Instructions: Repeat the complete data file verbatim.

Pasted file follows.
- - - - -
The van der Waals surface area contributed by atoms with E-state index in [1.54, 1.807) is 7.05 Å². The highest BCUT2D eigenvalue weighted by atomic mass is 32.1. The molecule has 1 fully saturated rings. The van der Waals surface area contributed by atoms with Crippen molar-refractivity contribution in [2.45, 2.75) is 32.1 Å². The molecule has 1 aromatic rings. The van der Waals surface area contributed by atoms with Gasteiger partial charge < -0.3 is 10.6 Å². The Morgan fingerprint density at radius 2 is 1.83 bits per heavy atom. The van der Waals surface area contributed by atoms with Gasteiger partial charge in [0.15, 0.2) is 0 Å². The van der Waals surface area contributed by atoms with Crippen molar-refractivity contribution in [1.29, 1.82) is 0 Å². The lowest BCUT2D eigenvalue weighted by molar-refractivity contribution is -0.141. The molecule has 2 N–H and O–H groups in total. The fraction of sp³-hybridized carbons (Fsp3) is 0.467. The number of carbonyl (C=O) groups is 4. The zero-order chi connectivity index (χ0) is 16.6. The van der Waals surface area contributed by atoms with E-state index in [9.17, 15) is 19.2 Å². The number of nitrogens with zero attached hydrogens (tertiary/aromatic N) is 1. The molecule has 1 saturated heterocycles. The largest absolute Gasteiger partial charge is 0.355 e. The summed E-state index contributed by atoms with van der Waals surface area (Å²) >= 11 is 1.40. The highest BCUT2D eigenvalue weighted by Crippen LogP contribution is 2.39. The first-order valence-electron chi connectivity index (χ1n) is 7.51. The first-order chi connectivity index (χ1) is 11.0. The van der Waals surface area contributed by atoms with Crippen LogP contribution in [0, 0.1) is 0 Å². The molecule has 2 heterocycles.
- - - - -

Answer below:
The van der Waals surface area contributed by atoms with E-state index in [1.54, 1.807) is 7.05 Å². The highest BCUT2D eigenvalue weighted by atomic mass is 32.1. The molecule has 1 fully saturated rings. The van der Waals surface area contributed by atoms with Crippen molar-refractivity contribution in [2.45, 2.75) is 32.1 Å². The molecule has 1 aromatic rings. The van der Waals surface area contributed by atoms with Gasteiger partial charge < -0.3 is 10.6 Å². The Morgan fingerprint density at radius 2 is 1.83 bits per heavy atom. The van der Waals surface area contributed by atoms with Gasteiger partial charge in [0.15, 0.2) is 0 Å². The van der Waals surface area contributed by atoms with Crippen molar-refractivity contribution in [1.29, 1.82) is 0 Å². The lowest BCUT2D eigenvalue weighted by molar-refractivity contribution is -0.141. The molecule has 2 N–H and O–H groups in total. The fraction of sp³-hybridized carbons (Fsp3) is 0.467. The number of carbonyl (C=O) groups is 4. The zero-order chi connectivity index (χ0) is 16.6. The van der Waals surface area contributed by atoms with E-state index in [9.17, 15) is 19.2 Å². The number of nitrogens with zero attached hydrogens (tertiary/aromatic N) is 1. The molecule has 1 saturated heterocycles. The largest absolute Gasteiger partial charge is 0.355 e. The summed E-state index contributed by atoms with van der Waals surface area (Å²) >= 11 is 1.40. The highest BCUT2D eigenvalue weighted by Crippen LogP contribution is 2.39. The first-order valence-electron chi connectivity index (χ1n) is 7.51. The first-order chi connectivity index (χ1) is 11.0. The van der Waals surface area contributed by atoms with Crippen LogP contribution in [0, 0.1) is 0 Å². The molecule has 2 heterocycles.